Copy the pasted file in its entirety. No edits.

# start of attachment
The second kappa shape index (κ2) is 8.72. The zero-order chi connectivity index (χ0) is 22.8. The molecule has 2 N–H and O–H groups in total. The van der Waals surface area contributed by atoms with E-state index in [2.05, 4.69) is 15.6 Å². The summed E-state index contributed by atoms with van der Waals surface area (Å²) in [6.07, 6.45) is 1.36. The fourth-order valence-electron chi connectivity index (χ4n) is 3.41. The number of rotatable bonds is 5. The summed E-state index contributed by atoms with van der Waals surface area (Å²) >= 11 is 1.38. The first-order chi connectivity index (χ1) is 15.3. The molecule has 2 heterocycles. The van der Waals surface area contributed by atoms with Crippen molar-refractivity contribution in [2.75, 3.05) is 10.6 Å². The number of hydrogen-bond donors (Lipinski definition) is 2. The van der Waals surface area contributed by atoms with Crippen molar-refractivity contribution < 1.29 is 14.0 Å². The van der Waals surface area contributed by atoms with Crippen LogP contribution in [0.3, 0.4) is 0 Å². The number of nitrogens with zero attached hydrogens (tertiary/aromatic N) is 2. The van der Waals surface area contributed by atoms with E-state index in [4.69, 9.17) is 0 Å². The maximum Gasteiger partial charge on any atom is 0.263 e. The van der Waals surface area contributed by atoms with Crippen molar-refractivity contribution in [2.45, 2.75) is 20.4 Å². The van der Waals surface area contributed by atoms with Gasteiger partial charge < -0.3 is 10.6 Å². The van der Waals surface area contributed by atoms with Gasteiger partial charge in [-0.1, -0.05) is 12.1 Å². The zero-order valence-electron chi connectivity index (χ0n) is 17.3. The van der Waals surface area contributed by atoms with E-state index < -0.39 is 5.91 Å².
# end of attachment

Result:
The second kappa shape index (κ2) is 8.72. The zero-order chi connectivity index (χ0) is 22.8. The molecule has 2 N–H and O–H groups in total. The van der Waals surface area contributed by atoms with E-state index in [2.05, 4.69) is 15.6 Å². The summed E-state index contributed by atoms with van der Waals surface area (Å²) in [6.07, 6.45) is 1.36. The fourth-order valence-electron chi connectivity index (χ4n) is 3.41. The number of rotatable bonds is 5. The summed E-state index contributed by atoms with van der Waals surface area (Å²) >= 11 is 1.38. The first-order chi connectivity index (χ1) is 15.3. The molecule has 2 heterocycles. The van der Waals surface area contributed by atoms with Crippen molar-refractivity contribution in [2.75, 3.05) is 10.6 Å². The number of hydrogen-bond donors (Lipinski definition) is 2. The van der Waals surface area contributed by atoms with Crippen molar-refractivity contribution < 1.29 is 14.0 Å². The van der Waals surface area contributed by atoms with Crippen LogP contribution in [0.3, 0.4) is 0 Å². The number of nitrogens with zero attached hydrogens (tertiary/aromatic N) is 2. The van der Waals surface area contributed by atoms with E-state index in [4.69, 9.17) is 0 Å². The maximum Gasteiger partial charge on any atom is 0.263 e. The van der Waals surface area contributed by atoms with Crippen molar-refractivity contribution in [2.45, 2.75) is 20.4 Å². The van der Waals surface area contributed by atoms with Gasteiger partial charge < -0.3 is 10.6 Å². The van der Waals surface area contributed by atoms with Gasteiger partial charge in [-0.1, -0.05) is 12.1 Å². The zero-order valence-electron chi connectivity index (χ0n) is 17.3. The van der Waals surface area contributed by atoms with E-state index < -0.39 is 5.91 Å².